Adult Dosage: Root tincture: 2-5 mL 3x/day (1:5 in 60%). Root decoction: 2-3 teaspoons simmered in water for 10-15 minutes 3x/day Leaf tincture: 5-10 mL 3x/day (1:5 in 50%). Leaf infusion: 1-2 teaspoons dried leaf infused in 1 cup hot water for 15 minutes, 3x/day. Fresh leaves can also be eaten steamed or raw. Dosage information from Medical Herbalism by David Hoffmann (3).


  1. Blair, K. (2014). The wild wisdom of weeds. White River Junction, VT: Chelsea Green Publishing.
  2. Edible Wild Food. (n.d.). Sow thistle. Retrieved from http://www.ediblewildfood.com/sow-thistle.aspx
  3. Hoffmann, D. (2003). Medical herbalism. Rochester, VT: Healing Arts Press.
  4. Johnston, B. (2010). A close-up view of the wildflower “Dandelion” (Taraxacum officinale). Retrieved from http://www.microscopy-uk.org.uk/mag/indexmag.html?http://www.microscopy-uk.org.uk/mag/artjun10/bj-dandelion.html
  5. Masé, G. (2013). The wild medicine solution. Rochester, VT: Healing Arts Press.
  6. Murray, M. & Pizzorno, J. (2005). The encyclopedia of healing foods. New York, NY: Atria Books.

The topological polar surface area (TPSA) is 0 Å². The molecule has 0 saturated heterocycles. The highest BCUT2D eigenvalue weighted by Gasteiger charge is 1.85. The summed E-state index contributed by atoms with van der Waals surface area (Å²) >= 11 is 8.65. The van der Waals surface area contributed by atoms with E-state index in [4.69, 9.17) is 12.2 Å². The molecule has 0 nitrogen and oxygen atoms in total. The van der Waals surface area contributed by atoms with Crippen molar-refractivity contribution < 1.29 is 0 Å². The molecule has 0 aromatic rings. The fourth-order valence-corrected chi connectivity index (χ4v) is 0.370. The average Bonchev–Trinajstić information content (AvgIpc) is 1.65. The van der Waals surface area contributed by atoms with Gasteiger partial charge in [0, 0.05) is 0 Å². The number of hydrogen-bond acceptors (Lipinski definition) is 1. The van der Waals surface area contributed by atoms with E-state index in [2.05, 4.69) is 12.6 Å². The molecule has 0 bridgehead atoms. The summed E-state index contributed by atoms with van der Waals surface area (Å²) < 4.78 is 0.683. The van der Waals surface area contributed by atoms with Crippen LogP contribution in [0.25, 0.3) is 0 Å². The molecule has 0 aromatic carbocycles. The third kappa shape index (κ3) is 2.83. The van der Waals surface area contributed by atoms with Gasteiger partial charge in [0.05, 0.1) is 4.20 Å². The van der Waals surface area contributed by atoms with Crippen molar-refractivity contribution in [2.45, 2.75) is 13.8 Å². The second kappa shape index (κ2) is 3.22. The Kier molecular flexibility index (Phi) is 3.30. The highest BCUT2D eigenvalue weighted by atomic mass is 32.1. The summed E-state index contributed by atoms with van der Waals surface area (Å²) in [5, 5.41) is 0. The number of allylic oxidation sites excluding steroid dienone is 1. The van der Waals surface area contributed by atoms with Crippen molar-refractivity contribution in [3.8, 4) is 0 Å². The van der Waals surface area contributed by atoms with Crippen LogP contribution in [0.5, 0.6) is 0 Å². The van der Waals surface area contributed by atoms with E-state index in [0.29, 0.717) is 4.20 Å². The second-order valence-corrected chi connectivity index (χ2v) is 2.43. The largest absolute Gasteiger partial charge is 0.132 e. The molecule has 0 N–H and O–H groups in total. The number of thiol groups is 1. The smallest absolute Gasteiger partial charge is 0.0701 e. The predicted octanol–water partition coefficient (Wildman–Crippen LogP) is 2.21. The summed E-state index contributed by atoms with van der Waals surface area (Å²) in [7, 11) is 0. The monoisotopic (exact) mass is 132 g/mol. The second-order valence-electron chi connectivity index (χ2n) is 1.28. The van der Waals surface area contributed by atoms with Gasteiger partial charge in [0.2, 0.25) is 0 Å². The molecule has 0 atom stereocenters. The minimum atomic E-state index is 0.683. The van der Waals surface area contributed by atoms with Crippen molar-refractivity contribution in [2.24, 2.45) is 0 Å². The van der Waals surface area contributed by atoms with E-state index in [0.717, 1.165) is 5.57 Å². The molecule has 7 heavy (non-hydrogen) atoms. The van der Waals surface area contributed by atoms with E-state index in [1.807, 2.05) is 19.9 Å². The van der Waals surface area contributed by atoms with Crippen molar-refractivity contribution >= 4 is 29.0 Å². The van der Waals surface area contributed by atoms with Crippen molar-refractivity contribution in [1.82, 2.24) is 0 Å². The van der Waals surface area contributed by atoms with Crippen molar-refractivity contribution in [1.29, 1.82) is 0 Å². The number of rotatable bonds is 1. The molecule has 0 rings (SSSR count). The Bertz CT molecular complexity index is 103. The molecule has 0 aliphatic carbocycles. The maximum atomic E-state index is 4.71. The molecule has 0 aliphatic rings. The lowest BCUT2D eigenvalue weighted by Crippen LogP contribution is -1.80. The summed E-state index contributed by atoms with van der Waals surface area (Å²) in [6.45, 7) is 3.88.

7. Pedersen, M. (2010). Nutritional herbology: A reference guide to herbs. Warsaw, IN: Whitman Publications.
  8. Phys.org. (2016). The dandelion uses latex to protect its roots against insect feeding.Retrieved from https://phys.org/news/2016-01-dandelion-latex-roots-insect.html
  9. Rose, K. (2008). Terms of the trade 2: Alteratives. Retrieved from http://bearmedicineherbals.com/terms-of-the-trade-2-alterative.html
  10. Tilford, G.L. (1997). Edible and medicinal plants of the West. Missoula, MT: Mountain Press Publishing Company.
  11. Tillotson, A.K. (2001). The one earth herbal sourcebook. New York, NY: Kensington Publishing Group.
  12. Virginia Tech. (1997). Virginia Tech weed identification guide: Common catsear or false dandelion. Retrieved from https://oak.ppws.vt.edu/~flessner/weedguide/hryra.htm
  13. Weed, S. (1989). Healing wise. Woodstock, NY: Ash Tree Publishing.
  14. Wood, M. (2008). The earthwise herbal: A complete guide to old world medicinal plantsBerkeley, CA: North Atlantic Books.
  15. Retrieved from: http://www.ediblewildfood.com/dandelion.aspx
  16. Retrieved from: https://herbarium.theherbalacademy.com/monographs/#/monograph/1009

One thought on “Dandelion

  1. I do agree on so many levels but then I see the bermuda grass that is determined to take over my flowerbeds… In that moment, the word “weed” just isn’t enough! 😉 Lovely post. ❤️ Jo